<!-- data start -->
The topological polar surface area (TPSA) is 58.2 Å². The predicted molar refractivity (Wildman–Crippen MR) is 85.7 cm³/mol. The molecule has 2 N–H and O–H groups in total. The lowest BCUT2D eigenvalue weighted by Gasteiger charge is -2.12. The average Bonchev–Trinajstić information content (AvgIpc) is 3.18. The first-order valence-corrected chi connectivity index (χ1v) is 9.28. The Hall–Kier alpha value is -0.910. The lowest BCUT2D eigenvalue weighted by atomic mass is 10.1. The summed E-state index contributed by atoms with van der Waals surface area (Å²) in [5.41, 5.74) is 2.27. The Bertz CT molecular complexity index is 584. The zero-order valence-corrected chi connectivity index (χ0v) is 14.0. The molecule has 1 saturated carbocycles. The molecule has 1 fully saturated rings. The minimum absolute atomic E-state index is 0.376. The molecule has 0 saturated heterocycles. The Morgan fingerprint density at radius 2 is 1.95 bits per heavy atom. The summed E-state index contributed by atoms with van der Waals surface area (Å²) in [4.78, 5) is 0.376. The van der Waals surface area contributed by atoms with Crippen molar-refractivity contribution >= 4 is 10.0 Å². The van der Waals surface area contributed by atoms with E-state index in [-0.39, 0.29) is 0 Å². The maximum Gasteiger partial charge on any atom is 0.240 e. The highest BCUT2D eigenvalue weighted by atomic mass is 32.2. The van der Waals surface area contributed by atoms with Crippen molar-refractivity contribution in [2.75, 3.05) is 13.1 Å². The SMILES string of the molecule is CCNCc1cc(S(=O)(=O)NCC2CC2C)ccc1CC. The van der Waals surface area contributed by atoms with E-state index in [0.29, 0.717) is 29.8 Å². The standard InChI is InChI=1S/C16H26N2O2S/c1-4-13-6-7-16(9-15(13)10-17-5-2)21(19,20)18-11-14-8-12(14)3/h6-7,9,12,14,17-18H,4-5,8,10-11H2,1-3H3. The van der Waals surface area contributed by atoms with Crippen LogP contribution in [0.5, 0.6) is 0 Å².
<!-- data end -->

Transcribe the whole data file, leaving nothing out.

The topological polar surface area (TPSA) is 58.2 Å². The predicted molar refractivity (Wildman–Crippen MR) is 85.7 cm³/mol. The molecule has 2 N–H and O–H groups in total. The lowest BCUT2D eigenvalue weighted by Gasteiger charge is -2.12. The average Bonchev–Trinajstić information content (AvgIpc) is 3.18. The first-order valence-corrected chi connectivity index (χ1v) is 9.28. The Hall–Kier alpha value is -0.910. The lowest BCUT2D eigenvalue weighted by atomic mass is 10.1. The summed E-state index contributed by atoms with van der Waals surface area (Å²) in [5.41, 5.74) is 2.27. The Bertz CT molecular complexity index is 584. The zero-order valence-corrected chi connectivity index (χ0v) is 14.0. The molecule has 1 saturated carbocycles. The molecule has 1 fully saturated rings. The minimum absolute atomic E-state index is 0.376. The molecule has 0 saturated heterocycles. The Morgan fingerprint density at radius 2 is 1.95 bits per heavy atom. The summed E-state index contributed by atoms with van der Waals surface area (Å²) in [4.78, 5) is 0.376. The van der Waals surface area contributed by atoms with Crippen molar-refractivity contribution >= 4 is 10.0 Å². The van der Waals surface area contributed by atoms with E-state index in [-0.39, 0.29) is 0 Å². The maximum Gasteiger partial charge on any atom is 0.240 e. The highest BCUT2D eigenvalue weighted by atomic mass is 32.2. The van der Waals surface area contributed by atoms with Crippen molar-refractivity contribution in [2.75, 3.05) is 13.1 Å². The SMILES string of the molecule is CCNCc1cc(S(=O)(=O)NCC2CC2C)ccc1CC. The van der Waals surface area contributed by atoms with E-state index in [0.29, 0.717) is 29.8 Å². The standard InChI is InChI=1S/C16H26N2O2S/c1-4-13-6-7-16(9-15(13)10-17-5-2)21(19,20)18-11-14-8-12(14)3/h6-7,9,12,14,17-18H,4-5,8,10-11H2,1-3H3. The van der Waals surface area contributed by atoms with Crippen LogP contribution in [0.5, 0.6) is 0 Å².